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Sharp Panda Hackers Use Radio Silence Malware

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Sharp Panda Hackers Use Radio Silence Malware

An unusual feature allows the program to go unnoticed on a compromised device for a long time.

Cyber-espionage hacker group Sharp Panda is targeting high-ranking government agencies in Vietnam, Thailand and Indonesia with a new version of malware called Soul.

Specialists checkpoint revealed new campaign using this software. It started at the end of 2022 and is still ongoing. Attackers use spear-phishing attacks to initially compromise.

CheckPoint was able to attribute the latest spying operation to state-backed Chinese hackers in a number of ways. Tactics, methods and tools used correspond to the previously seen activities of the Sharp Panda faction.

In its new malware campaign, Sharp Panda uses phishing emails with malicious attachments in the form of “.docx” files. They are needed to deploy the RoyalRoad suite and compromise the system through known vulnerabilities. The exploit creates a scheduled task and then downloads and runs the malware downloader. DLLwhich in turn loads the SoulSearcher loader itself.



Soul malware in the latest Sharp Panda campaign

When launched, the main module of the Soul malware establishes a connection with the C2 server and waits for the download of additional modules that extend its functionality.

The new version of Soul, analyzed by CheckPoint, has an interesting “radio silence” mode that allows attackers to specify certain days of the week and time of day when backdoor must not contact the C2 server to avoid detection.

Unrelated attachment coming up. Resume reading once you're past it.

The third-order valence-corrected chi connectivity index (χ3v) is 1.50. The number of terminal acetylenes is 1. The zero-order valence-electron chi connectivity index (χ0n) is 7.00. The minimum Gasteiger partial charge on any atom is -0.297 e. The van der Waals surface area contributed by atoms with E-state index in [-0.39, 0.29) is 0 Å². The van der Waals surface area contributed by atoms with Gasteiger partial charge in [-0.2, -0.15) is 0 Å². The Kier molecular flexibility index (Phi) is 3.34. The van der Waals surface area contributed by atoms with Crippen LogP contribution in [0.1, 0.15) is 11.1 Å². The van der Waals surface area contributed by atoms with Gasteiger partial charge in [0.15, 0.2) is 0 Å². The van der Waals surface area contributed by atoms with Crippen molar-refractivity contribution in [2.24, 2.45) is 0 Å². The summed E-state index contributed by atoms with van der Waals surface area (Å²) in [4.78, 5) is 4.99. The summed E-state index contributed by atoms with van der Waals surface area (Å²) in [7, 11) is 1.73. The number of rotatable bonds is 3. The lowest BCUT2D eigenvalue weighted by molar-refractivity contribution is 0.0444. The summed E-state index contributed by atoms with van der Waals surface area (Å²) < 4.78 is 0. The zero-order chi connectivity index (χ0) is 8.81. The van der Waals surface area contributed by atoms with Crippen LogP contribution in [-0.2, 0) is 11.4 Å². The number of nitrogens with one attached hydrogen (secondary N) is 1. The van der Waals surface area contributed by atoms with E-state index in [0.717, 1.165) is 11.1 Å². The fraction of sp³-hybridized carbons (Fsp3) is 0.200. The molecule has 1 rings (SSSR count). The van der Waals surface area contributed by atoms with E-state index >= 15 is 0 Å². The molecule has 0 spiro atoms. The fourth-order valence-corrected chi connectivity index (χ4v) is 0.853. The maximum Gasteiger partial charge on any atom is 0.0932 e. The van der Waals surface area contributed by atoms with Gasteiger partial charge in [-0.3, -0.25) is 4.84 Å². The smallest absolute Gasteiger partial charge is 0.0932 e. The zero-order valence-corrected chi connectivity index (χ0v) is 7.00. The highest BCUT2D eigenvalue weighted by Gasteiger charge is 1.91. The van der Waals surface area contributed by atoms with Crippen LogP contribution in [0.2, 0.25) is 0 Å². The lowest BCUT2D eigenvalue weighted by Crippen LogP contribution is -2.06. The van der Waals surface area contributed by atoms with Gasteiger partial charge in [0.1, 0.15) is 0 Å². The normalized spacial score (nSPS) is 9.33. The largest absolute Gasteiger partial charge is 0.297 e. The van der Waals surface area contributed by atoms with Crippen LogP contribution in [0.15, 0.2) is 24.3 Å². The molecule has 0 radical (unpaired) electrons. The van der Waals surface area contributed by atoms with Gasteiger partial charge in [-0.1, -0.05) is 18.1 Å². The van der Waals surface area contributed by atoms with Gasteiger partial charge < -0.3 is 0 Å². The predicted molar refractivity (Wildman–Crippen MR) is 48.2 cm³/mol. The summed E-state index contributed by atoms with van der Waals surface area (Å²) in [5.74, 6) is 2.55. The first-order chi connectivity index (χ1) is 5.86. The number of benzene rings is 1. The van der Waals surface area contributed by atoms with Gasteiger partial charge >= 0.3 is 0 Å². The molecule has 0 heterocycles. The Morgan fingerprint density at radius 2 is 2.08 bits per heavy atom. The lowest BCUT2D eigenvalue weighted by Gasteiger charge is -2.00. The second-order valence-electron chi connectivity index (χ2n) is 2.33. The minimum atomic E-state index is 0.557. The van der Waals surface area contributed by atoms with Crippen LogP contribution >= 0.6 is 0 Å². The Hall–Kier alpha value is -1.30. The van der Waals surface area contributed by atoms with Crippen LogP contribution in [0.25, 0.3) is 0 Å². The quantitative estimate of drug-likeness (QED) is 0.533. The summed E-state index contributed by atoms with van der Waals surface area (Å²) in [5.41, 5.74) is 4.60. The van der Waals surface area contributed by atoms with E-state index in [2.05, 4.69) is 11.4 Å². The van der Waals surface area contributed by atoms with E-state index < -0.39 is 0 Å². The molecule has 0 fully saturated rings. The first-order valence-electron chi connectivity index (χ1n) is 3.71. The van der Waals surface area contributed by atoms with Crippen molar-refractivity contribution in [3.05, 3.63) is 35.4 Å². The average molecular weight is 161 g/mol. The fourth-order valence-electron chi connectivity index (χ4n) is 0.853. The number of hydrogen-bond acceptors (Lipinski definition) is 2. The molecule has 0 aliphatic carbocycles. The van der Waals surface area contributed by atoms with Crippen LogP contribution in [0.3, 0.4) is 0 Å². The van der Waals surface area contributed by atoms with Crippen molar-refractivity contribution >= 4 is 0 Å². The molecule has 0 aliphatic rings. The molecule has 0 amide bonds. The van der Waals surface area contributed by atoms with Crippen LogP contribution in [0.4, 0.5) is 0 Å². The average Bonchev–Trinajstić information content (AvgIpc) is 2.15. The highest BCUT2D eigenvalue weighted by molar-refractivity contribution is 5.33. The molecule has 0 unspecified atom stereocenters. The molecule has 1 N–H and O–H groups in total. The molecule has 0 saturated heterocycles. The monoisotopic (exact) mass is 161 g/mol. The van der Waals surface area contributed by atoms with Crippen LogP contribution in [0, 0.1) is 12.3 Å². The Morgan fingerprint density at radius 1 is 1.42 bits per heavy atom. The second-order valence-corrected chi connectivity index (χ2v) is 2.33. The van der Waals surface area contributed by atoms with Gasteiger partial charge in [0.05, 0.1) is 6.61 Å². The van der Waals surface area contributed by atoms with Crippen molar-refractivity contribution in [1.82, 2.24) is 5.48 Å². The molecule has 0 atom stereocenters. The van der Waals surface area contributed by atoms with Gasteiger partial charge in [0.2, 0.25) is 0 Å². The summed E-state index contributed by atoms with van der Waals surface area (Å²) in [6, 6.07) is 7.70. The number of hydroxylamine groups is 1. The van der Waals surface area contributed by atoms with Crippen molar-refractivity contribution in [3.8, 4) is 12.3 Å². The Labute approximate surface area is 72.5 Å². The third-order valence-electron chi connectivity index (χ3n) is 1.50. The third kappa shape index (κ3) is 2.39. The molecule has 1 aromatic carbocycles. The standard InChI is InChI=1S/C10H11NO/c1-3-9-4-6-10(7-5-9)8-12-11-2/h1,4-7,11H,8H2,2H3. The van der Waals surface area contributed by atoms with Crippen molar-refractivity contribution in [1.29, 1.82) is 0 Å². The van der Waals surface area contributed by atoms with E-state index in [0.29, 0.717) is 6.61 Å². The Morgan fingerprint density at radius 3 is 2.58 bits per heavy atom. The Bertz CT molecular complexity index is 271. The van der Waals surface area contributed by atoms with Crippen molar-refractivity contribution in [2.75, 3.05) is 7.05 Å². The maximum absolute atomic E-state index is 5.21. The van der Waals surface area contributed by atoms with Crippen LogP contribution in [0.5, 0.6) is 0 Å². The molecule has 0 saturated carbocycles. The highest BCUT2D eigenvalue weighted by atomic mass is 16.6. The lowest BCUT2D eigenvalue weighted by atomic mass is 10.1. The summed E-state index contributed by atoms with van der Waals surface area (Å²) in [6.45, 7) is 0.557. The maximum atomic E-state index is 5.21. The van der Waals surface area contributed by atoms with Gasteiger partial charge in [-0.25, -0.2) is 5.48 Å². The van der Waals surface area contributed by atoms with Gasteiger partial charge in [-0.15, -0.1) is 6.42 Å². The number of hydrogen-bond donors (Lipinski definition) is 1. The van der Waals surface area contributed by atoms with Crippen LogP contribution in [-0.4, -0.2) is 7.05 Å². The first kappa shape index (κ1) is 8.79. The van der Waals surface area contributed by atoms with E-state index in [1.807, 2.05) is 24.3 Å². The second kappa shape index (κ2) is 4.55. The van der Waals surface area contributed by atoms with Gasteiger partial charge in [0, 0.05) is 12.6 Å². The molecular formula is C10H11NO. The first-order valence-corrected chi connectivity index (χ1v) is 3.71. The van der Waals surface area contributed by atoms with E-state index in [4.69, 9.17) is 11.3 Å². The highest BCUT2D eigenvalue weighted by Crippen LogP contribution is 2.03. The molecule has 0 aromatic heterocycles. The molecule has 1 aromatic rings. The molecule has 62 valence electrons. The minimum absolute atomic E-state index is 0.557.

In addition, the new version implements its own protocol for communicating with the C2 server, which uses various HTTP request methods, including GET, POST, and DELETE. This feature gives the backdoor considerable flexibility in application.

Soul’s connection with the C2 server begins with registering on the network and sending the victim’s data (hardware information, OS type, time zone, IP address, etc.), after which the malware enters an endless loop of communication with the server. Commands it may receive during this communication include loading additional modules, collecting and resending data, restarting the connection, or dropping the connection entirely.

The Soul framework was first seen in 2017 and subsequently tracked throughout 2019 in Chinese spying campaigns run by attackers with no apparent ties to Sharp Panda. Despite the solid age of Soul, CheckPoint experts concluded that the malware is still at the development stage, its functionality and ways of evading detection will only be supplemented in the future.



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